I think I’ve always loved it. When I was growing up my dad was super helpful, but the way he was helpful was if we had a problem he would make us fix it on our own, in a loving way obviously not like “you have to take care of that.” He would tell us, “you can fix this” and he’d help us along. Through that learning process it kind of taught me how to teach myself to do certain things, so before I would even be able to teach anyone else I was teaching myself.  So when I got older I started to actually help coach my high school wrestling team, which most people don’t know. I actually still coach a high school wrestling team in Saint Augustine, which pretty much nobody knows, but through that I’ve had a passion for teaching. I think even more so than teaching I love sharing and fostering a closer-knit photo community.  I want people to come into the photo community and not have to worry about people being stingy with information, or viewing new photographers as competition. I want people to be very open and share information because truthfully, were only going to get better at what we do if we work together, and if we don’t work together we’re probably not going to get much better as we go on.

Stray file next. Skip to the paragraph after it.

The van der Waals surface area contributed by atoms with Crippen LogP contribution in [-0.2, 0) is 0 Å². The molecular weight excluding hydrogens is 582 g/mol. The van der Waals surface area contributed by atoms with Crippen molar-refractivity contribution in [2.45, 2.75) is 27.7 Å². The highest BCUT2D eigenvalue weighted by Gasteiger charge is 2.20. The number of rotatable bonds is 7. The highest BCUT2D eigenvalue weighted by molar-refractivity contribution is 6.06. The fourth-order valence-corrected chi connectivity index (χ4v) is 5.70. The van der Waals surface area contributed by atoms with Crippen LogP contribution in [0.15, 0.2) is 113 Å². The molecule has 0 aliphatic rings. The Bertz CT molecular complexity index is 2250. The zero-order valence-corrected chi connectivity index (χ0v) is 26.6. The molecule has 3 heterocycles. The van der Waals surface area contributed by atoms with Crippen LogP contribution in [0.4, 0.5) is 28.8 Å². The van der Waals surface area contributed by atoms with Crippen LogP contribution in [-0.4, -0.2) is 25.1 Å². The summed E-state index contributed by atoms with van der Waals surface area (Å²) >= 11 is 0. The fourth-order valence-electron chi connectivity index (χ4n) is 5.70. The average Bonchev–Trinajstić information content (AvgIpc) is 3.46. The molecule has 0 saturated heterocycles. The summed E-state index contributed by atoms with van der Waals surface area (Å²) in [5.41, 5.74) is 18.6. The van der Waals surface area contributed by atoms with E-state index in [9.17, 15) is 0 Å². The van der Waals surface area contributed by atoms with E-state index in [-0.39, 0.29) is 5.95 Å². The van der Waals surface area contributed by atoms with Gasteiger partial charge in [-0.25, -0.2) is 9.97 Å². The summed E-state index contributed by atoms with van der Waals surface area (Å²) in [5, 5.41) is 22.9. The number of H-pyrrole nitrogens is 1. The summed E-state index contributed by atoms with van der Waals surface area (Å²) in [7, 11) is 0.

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© Ben Sasso